Book Reading Habits Decline

An Associated Press-Ipsos telephone poll of about 1,000 people indicates reading habits are continuing to decline. Only 1/4 of people surveyed admitted reading a book last year. People who are white, Democratic or liberal, living in the Midwest or West, educated, and don’t regularly attend religious services are more likely to read than others. Religious works are more commonly read by the polled group.

I wonder what the questions in the survey were. Did they ask what people read at all? Is it that reading habits are declining or just that people are reading fewer books? Do books on tape count as having read a book? Do online books count? I’m curious about how many people are taking their reading online. Are people trading time they’d spend reading books for time reading online sources, like online news sites, weblogs, webcomics, and feed readers?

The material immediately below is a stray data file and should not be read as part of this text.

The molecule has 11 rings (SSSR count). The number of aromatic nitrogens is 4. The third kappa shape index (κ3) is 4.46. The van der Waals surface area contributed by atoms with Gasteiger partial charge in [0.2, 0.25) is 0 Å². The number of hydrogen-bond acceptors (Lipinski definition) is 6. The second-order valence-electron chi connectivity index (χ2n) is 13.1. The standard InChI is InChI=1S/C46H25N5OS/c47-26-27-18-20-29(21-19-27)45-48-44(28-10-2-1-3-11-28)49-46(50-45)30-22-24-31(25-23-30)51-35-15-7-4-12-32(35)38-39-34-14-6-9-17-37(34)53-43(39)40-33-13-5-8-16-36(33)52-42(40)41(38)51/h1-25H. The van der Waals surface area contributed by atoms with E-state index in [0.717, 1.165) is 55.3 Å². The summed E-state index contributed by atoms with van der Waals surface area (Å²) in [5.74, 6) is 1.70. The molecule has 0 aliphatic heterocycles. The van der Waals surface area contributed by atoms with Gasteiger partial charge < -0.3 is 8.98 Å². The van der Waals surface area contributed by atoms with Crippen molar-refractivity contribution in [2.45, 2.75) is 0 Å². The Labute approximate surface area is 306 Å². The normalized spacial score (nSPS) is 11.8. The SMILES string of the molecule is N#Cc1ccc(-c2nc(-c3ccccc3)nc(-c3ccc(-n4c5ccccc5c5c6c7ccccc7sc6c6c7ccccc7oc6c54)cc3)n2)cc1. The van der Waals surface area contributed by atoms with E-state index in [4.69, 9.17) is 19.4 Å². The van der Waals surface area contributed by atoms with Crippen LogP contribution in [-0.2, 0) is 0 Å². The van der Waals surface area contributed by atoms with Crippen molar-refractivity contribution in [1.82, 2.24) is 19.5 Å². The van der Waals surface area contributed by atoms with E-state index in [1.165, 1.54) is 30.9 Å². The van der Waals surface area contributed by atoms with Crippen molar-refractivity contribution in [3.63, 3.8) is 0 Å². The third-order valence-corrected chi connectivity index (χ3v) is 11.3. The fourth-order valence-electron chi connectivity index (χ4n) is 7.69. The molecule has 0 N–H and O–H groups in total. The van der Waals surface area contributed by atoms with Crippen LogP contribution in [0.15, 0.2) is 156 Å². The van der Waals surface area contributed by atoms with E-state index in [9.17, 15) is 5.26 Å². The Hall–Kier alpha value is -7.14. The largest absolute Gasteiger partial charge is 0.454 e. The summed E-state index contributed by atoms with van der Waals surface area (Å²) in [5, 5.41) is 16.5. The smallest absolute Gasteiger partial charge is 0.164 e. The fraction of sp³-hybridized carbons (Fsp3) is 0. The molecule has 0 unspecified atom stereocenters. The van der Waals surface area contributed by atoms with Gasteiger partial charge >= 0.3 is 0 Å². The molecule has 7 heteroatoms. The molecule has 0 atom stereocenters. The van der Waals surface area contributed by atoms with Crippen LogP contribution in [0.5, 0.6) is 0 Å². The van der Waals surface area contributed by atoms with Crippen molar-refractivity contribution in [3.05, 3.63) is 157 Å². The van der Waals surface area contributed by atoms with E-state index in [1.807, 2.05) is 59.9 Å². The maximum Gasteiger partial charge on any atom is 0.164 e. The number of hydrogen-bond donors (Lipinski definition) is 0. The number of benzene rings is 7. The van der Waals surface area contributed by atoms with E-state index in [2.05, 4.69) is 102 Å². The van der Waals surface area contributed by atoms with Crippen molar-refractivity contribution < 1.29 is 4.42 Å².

(I can’t help wondering about the demographics telephone surveys reach these days. Did the pollsters only call landline numbers? How many folks only have mobile numbers now? Who is the average person in that demographic? Would that have skewed a survey?)

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2 Responses to “Book Reading Habits Decline”

  1. Mike Bohol Says:

    People still love reading but digitally.

  2. Laura Byspalko Says:

    I read this and was shocked! I’ve been researching Canadian reading habits and wanted to do a comparative study with our neighbours to the south but can draw no parallel. I’m unsure whether there is some sway in who does the research but the stats show that Canadians are reading as much (if not more) as they did pre-Internet while our American counterparts are destined to no longer read (book form or not) past 2050.

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